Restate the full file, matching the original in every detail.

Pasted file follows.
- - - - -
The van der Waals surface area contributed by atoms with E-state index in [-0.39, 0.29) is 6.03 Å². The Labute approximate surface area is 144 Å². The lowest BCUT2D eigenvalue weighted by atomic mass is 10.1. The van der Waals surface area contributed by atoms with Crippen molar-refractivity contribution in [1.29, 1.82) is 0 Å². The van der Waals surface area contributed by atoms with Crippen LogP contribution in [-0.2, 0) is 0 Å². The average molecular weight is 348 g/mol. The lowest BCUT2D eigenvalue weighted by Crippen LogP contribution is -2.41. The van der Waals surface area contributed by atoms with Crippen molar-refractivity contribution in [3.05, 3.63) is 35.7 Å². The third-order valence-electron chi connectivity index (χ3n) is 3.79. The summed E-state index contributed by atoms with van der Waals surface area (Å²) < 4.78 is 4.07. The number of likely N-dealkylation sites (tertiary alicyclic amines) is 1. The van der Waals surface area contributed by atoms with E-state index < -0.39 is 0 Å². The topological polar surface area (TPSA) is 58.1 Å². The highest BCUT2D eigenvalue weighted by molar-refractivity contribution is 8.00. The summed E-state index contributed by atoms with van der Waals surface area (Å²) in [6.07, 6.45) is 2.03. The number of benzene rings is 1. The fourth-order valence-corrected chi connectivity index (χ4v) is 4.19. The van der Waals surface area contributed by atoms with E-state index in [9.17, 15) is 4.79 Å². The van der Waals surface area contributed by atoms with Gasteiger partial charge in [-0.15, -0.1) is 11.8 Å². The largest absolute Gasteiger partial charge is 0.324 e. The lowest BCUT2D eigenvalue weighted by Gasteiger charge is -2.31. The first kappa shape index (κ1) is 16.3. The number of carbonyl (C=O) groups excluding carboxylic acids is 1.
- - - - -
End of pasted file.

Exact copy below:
The van der Waals surface area contributed by atoms with E-state index in [-0.39, 0.29) is 6.03 Å². The Labute approximate surface area is 144 Å². The lowest BCUT2D eigenvalue weighted by atomic mass is 10.1. The van der Waals surface area contributed by atoms with Crippen molar-refractivity contribution in [1.29, 1.82) is 0 Å². The van der Waals surface area contributed by atoms with Crippen LogP contribution in [-0.2, 0) is 0 Å². The average molecular weight is 348 g/mol. The lowest BCUT2D eigenvalue weighted by Crippen LogP contribution is -2.41. The van der Waals surface area contributed by atoms with Crippen molar-refractivity contribution in [3.05, 3.63) is 35.7 Å². The third-order valence-electron chi connectivity index (χ3n) is 3.79. The summed E-state index contributed by atoms with van der Waals surface area (Å²) < 4.78 is 4.07. The number of likely N-dealkylation sites (tertiary alicyclic amines) is 1. The van der Waals surface area contributed by atoms with E-state index < -0.39 is 0 Å². The topological polar surface area (TPSA) is 58.1 Å². The highest BCUT2D eigenvalue weighted by molar-refractivity contribution is 8.00. The summed E-state index contributed by atoms with van der Waals surface area (Å²) in [6.07, 6.45) is 2.03. The number of benzene rings is 1. The fourth-order valence-corrected chi connectivity index (χ4v) is 4.19. The van der Waals surface area contributed by atoms with E-state index in [9.17, 15) is 4.79 Å². The van der Waals surface area contributed by atoms with Gasteiger partial charge in [-0.15, -0.1) is 11.8 Å². The largest absolute Gasteiger partial charge is 0.324 e. The lowest BCUT2D eigenvalue weighted by Gasteiger charge is -2.31. The first kappa shape index (κ1) is 16.3. The number of carbonyl (C=O) groups excluding carboxylic acids is 1.